• Simple societies held together by “mechanical solidarity through likeness”. – people were united by the similiarity in the labour and general social roles they performed – gave rise to a homogenous conscience collective. - Collective conscience – a set of shared beliefs, ideas, and moral attitudes which operate as a unifying force within society.
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Mechanical Solidarity (Pre-industrial)

  • Social integration of people with same values.
  • Individuals in this group tend to live under the same conditions.
  • Argued that crime is inevitable in this society as everyone behaved the same way. 
  • Anyone who deviated from the conscience collective was a criminal. 
  • Punishment is an important part of keeping society together as when crime occurs it affects everyone. 
  • Crime could be defined as “an act is criminal which offends strong defined states of the collective conscience”
  • Aim is to protect conscience collective and therefore, punishment tends to be severe.
  • Punishment serves to restore and reinforce the outraged conscience collective. Punishment is not primarily a deterrent or reformative. It is produced by collective retributive emotions and has a useful denunciatory effect. – Its main function is to maintain social cohesion intact.
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Organic Solidarity (Industrial)

  • Don’t have same beliefs and values.
  • Social solidarity was now organic – derived from people who were no longer largely self-sufficient as a result of their own labour. 
  • Conscience collective became weaker and more humanist.
  • Labour divisions - The Division of Labour expounds Durkheim’s theory. It is about the development of specialised work in society.
  • Could result in anomie. – Could lead to bad social conditions such as crime.
  • Punishment is not as harsh. 
  • Focuses on regulating connections between people. 
  • Tends to use more restorative methods when dealing with punishment of crime. Punishment – dwindled in importance as division of labour progresses and punitive law would be replaced with “restitutive law” – required law breakers to make reparation to their victims rather than suffer retributive punishment.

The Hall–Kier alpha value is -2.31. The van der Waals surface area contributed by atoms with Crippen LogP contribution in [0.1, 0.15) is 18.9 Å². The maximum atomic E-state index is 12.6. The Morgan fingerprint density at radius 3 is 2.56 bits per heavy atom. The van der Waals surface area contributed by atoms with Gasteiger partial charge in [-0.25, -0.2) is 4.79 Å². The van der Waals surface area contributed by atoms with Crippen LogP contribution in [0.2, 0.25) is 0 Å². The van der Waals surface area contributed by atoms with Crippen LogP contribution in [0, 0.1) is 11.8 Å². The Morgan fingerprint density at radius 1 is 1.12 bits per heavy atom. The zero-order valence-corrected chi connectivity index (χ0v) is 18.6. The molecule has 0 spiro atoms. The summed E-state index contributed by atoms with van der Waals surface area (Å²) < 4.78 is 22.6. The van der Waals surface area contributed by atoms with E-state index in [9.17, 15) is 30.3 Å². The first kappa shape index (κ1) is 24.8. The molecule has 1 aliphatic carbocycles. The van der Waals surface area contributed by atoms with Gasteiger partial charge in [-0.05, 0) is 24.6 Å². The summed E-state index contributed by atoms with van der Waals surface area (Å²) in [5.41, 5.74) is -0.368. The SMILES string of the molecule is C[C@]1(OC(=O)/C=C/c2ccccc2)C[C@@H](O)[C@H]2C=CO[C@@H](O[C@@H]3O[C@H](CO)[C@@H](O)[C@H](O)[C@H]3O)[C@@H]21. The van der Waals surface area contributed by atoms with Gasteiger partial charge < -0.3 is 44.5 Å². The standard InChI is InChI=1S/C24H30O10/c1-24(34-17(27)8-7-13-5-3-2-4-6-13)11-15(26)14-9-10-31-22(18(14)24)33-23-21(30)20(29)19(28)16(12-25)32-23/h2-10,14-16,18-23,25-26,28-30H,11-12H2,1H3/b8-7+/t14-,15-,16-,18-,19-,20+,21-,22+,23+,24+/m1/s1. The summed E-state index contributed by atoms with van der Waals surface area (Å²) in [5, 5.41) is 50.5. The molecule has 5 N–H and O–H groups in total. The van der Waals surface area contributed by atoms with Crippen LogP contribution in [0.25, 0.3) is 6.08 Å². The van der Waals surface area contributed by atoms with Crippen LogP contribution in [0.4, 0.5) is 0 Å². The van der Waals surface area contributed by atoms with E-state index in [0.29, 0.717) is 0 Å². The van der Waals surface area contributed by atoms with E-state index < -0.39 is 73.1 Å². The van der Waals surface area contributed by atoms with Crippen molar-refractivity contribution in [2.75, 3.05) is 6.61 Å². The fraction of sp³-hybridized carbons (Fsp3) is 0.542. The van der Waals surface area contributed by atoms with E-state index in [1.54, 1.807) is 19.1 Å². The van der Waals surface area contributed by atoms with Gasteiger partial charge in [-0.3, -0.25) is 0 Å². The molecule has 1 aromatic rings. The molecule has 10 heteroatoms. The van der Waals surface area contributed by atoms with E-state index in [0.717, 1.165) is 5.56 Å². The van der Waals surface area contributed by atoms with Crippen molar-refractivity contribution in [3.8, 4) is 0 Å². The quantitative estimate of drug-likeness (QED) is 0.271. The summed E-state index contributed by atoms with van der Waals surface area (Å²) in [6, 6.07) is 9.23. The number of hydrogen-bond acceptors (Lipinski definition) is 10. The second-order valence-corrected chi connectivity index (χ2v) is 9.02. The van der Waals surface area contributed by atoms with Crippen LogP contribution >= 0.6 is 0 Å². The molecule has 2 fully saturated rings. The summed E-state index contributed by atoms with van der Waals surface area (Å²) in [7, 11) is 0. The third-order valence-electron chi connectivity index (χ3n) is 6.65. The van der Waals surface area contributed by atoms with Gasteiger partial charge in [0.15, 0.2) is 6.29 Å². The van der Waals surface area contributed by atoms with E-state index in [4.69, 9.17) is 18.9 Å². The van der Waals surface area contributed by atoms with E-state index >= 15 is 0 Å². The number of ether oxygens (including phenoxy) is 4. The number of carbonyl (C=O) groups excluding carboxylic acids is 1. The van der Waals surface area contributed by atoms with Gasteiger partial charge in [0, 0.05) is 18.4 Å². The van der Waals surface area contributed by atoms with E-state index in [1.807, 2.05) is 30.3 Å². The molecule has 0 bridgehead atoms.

• Argues crime is socially useful and crime and punishment helps develop society.
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Anomie

  • Anomie – state of normlessness – occurs when a society is progressing but rules are not progressing alongside it. – Having no norms can lead to trouble and cause criminal behaviour. It is caused by strains in the social system. 
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Critiques

  • Doesn’t explain all crime.
  • Doesn’t mention how social forces influence penal institutions.
  • His version of conscience collective is problematic, structuralist view.
  • Focus is on social control and conformity – doesn’t look at individuals directly and how deviance is connected with some groups more than others. 
  • Avoids questions of power and who is responsible for making laws and deciding how a criminal act should be punished. 
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Punishment

  • Assigns power of punishment to state to maintain social order and collective consciousness. 
  • Collective conscience can be restored by punishing offenders. 
  • Anomie weakened punishment – lead to more crime. 
  • Similarities in todays society? – punishments have become more focused on rehabiliation and reforming the offender. Eg, Commmunity Payback Orders. 
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Foucault

  • Post-structuralism.
  • Seeks to analyse punishment in social context and examine how changing power relations affect punishment. 
  • Punishment of the soul not the body. 
  • Discipline and Power – new system of discipline through surveillance. 
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Panopticon

  • Schooled into conformity by constant surveillance and repetitive forced labour.
  • Surveillance created knowledge of criminals body and created a new kind of power. 
  • Prison – more efficient and profitable in terms of economy of power to place people under surveillance than to subject them to some exemplary penalty.
  • Argued – can be seen in other institutions such as asylums. 
  • Aims to deprive prisoners of freedom. 
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Criticisms

  • Exaggerates amount of power over prisoners.
  • Goffman 1962 – showed how inmates can resist these controls in prison and hospitals.